Baby Hints & Tips

Antenatal class 101

Antenatal class 101Need the low-down on what to expect in an antenatal class? Lou opens the door to catchy sayings, magical boobs and a very handsome fake baby.

I had my son in 2014 at a hospital that had a specialised maternity and child wing. It was as if I had decided to go to McDonald’s, but then walked straight through to the super fancy McCafe. You effectively get the same thing but it’s more expensive; there are fake plants and you get to pretend you are dining out rather than cramming a cheeseburger into your face next to a drive-thru window.

Part of the services that I was offered because of registering to give birth in this particular place was a series of antenatal classes. My stress levels prior to having a child weren’t what I would describe as intense but I was definitely sure that there was someone more capable of giving me straight answers than a cheeky Google search. My husband and I thought it would be a nice opportunity to feel a little bit more prepared and, given that we didn’t yet have any kids running around, we had shitloads of free time. It was a Saturday morning – what else were we going to do? Go to a café, stroll through some shops, go see a movie? Free as birds!

I excitedly signed up for the antenatal classes and then less excitedly filled out a bunch of forms. We were enrolled in three different classes – birthing, breast feeding and then a very general ‘child’. Child? We were intrigued! We counted down the days on our expensive calendar and moved our fiddly knick -knacks around and put porcelain cups on the coffee table and watched adult programming on the television and waited until classes rolled around.

We settled in for our first antenatal class about birthing. The helpful midwife delivered unto us a mantra that I still use in my daily life post-childbirth. “Open mind, open cervix.” Try it yourself. When you’re waiting in a long, dumb line at the bank. When you’re stuck in traffic. When someone makes you go to a meeting that really could have been an email. Open mind, open cervix. Namaste, bitches.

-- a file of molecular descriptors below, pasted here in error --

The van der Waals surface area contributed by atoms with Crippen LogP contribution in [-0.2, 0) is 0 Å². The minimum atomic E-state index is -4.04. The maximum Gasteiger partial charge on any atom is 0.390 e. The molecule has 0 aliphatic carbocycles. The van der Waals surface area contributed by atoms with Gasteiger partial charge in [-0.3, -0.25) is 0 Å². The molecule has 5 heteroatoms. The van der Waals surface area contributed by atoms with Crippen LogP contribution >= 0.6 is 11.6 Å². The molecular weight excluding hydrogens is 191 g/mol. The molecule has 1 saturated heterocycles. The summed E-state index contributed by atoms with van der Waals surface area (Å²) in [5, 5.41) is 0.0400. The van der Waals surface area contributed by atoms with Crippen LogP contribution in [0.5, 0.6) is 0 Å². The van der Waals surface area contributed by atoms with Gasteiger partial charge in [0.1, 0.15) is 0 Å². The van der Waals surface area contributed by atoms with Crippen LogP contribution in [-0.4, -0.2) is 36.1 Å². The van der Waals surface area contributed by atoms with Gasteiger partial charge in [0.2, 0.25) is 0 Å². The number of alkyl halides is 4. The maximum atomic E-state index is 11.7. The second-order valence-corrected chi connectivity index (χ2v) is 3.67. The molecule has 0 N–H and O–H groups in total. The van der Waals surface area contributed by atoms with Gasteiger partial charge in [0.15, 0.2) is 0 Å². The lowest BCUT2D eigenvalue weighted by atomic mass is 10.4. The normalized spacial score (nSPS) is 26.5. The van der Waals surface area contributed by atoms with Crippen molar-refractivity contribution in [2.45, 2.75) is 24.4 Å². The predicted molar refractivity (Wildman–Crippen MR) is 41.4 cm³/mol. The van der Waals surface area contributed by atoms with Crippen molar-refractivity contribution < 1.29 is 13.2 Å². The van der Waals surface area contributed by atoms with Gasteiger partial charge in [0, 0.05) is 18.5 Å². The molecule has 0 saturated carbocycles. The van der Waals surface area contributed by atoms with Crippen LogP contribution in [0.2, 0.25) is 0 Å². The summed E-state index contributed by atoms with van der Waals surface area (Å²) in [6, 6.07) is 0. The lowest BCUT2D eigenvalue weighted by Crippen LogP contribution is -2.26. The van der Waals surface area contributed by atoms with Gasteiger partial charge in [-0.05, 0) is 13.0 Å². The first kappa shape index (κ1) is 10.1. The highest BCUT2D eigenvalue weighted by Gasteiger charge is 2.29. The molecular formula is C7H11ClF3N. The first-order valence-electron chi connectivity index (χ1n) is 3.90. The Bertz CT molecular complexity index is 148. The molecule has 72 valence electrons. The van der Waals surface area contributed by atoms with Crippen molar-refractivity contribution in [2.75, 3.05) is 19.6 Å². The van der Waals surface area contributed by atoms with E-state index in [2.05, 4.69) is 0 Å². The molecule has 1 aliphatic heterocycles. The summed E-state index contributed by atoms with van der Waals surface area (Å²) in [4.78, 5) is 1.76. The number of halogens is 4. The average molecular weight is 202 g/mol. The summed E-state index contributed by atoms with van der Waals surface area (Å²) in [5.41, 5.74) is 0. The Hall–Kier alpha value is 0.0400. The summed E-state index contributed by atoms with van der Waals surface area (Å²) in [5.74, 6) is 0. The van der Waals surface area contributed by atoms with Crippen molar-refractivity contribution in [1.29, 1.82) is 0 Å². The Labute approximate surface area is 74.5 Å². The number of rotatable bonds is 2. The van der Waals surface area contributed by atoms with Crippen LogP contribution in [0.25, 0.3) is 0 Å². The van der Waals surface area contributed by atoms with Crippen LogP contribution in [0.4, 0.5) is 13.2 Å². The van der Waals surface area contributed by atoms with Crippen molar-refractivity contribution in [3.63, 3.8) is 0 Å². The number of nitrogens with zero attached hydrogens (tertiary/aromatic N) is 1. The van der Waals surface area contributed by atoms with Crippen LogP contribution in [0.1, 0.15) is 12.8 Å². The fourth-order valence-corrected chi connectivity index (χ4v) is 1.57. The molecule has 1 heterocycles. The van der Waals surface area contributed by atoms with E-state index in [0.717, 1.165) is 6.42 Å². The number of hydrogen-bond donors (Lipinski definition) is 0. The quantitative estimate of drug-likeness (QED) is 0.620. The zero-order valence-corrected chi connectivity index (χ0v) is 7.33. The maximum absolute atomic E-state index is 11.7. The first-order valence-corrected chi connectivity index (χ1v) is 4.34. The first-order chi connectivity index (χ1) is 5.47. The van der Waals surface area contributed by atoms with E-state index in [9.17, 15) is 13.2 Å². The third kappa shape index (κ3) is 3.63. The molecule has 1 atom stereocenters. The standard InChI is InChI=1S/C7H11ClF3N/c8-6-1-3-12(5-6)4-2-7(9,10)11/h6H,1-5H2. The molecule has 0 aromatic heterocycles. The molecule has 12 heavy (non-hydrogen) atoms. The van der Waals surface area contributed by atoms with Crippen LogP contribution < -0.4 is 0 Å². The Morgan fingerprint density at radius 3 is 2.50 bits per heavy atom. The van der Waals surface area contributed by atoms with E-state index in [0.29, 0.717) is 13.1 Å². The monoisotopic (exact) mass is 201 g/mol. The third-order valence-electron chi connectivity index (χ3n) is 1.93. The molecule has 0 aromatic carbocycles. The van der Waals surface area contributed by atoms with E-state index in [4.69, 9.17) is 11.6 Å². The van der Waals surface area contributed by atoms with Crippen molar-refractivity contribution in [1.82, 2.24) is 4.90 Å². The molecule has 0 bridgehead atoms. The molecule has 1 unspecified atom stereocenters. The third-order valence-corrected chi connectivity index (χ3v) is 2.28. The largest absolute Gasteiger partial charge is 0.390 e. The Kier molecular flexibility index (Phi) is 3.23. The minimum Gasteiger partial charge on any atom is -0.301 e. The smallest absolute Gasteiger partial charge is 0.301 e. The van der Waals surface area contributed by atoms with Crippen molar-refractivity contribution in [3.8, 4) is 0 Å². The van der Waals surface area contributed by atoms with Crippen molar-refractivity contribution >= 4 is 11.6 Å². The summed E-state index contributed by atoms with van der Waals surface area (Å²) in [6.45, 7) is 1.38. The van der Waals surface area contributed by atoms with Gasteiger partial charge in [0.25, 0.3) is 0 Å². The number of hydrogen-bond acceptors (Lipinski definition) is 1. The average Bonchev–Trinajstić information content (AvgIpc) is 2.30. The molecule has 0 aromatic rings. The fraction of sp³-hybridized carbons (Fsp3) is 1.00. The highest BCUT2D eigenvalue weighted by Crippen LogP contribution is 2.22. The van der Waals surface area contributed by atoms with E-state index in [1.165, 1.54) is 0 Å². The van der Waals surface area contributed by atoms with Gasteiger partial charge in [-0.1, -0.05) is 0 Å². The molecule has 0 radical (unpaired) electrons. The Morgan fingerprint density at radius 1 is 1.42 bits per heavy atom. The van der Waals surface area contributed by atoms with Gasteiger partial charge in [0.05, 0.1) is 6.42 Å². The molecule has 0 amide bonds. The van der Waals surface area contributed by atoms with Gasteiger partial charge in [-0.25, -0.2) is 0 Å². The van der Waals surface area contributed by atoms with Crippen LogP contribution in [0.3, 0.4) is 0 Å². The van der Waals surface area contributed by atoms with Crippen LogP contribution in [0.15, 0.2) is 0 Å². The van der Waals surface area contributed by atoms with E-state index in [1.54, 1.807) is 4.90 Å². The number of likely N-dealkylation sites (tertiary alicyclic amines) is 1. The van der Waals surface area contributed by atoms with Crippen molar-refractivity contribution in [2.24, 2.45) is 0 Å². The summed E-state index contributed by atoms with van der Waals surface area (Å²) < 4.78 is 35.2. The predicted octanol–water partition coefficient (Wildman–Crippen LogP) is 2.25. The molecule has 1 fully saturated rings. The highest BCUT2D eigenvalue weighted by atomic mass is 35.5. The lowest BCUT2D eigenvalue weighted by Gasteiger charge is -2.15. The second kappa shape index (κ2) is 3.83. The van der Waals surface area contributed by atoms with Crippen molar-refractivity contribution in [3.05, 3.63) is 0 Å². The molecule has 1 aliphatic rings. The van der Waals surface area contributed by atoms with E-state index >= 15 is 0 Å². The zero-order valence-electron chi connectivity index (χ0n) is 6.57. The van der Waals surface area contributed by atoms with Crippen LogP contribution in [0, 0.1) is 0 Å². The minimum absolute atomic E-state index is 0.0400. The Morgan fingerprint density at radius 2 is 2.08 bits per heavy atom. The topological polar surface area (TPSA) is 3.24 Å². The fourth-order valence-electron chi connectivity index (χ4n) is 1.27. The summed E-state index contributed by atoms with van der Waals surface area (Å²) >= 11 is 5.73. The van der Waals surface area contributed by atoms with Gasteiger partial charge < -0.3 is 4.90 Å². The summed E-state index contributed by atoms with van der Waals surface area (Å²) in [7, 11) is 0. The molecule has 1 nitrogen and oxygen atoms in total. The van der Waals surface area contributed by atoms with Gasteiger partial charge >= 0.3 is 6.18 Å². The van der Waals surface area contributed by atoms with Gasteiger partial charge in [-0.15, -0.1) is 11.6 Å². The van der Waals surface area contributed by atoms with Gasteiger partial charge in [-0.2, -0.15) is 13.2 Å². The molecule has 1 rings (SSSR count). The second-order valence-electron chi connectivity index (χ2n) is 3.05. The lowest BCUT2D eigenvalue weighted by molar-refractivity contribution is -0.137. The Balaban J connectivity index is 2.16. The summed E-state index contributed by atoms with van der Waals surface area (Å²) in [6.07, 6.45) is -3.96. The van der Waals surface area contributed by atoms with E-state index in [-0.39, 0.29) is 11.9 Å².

We quickly became irritated, as is our style, when the classes kept slowing down because of other people in them. Why two people who hate everyone thought it might be a good idea to pay to spend time in the company of strangers is beyond me at this point, but strangers they were. And the strangest of strangers.

Our favourite was a very earnest couple who adopted the ‘mature aged student’ approach of asking a question every five minutes and then talking over the trained professional because the guy’s mother was once a midwife twenty years ago. Yes, sorry lady, some woman who is not even here trumps you by very nature of having spawned this display of masculinity coated in a Kathmandu vest and open toed sandals. I think I heard about this guy’s mum so much that I became delirious and started to think that he was my mum. I blame him for the way I sucked up all those complimentary duo-packs of Arnott’s biscuits like a blue whale eating krill – I was clearly out of my mind.

When the question of, “What are you most concerned about in terms of the birth?” people who had questions about things going wrong or surgical anxieties were shouted over by this absolute pearler – “If I’m listening to music during the birth, who will press play on the CD player?”

Give me strength, lady. The baby. The baby is going to stick his arm out of your vag and press play on your fucking Enya CD. Holy snapping dog shit.  The nurse answered, “Probably whoever is in the room at the time” and the woman WROTE IT DOWN. SHE WROTE IT DOWN. I turned to giggle about this with my husband only to find him on the floor doing an actual ROFL.

Someone brought up the issue of vaginal and anal tearing (always my favourite topic at dinner parties) and the guy, in an intensely concerned way that spoke of his very soul, wanted to know exactly what HE could do to ensure that that area of his wife remained as intact as possible. I became a little jealous at this point, as my own husband has never tried to publicly defend and protect my perineum, but when the nurse suggested as much gentle exercise in the lead up he asked how far per day she should be walking to keep her shit tight. The nurse, looking for an exit, suggested incidental exercise and relaxation. When she was pushed, like a baby’s head trying to force its way accidentally out a butthole, she gave the figure of 800 metres. And you had BETTER BELIEVE that the wife wrote it down.

I wonder if they still have that book and look through it fondly? “Remember, honey? 800 metres. I always look out for you.” “Yes, Robert, I’m so thankful. Because of your bravery my fanny farts don’t sound like someone jumping on a sauce bottle. You are the best husband in Kathmandu clothes I could ever have.”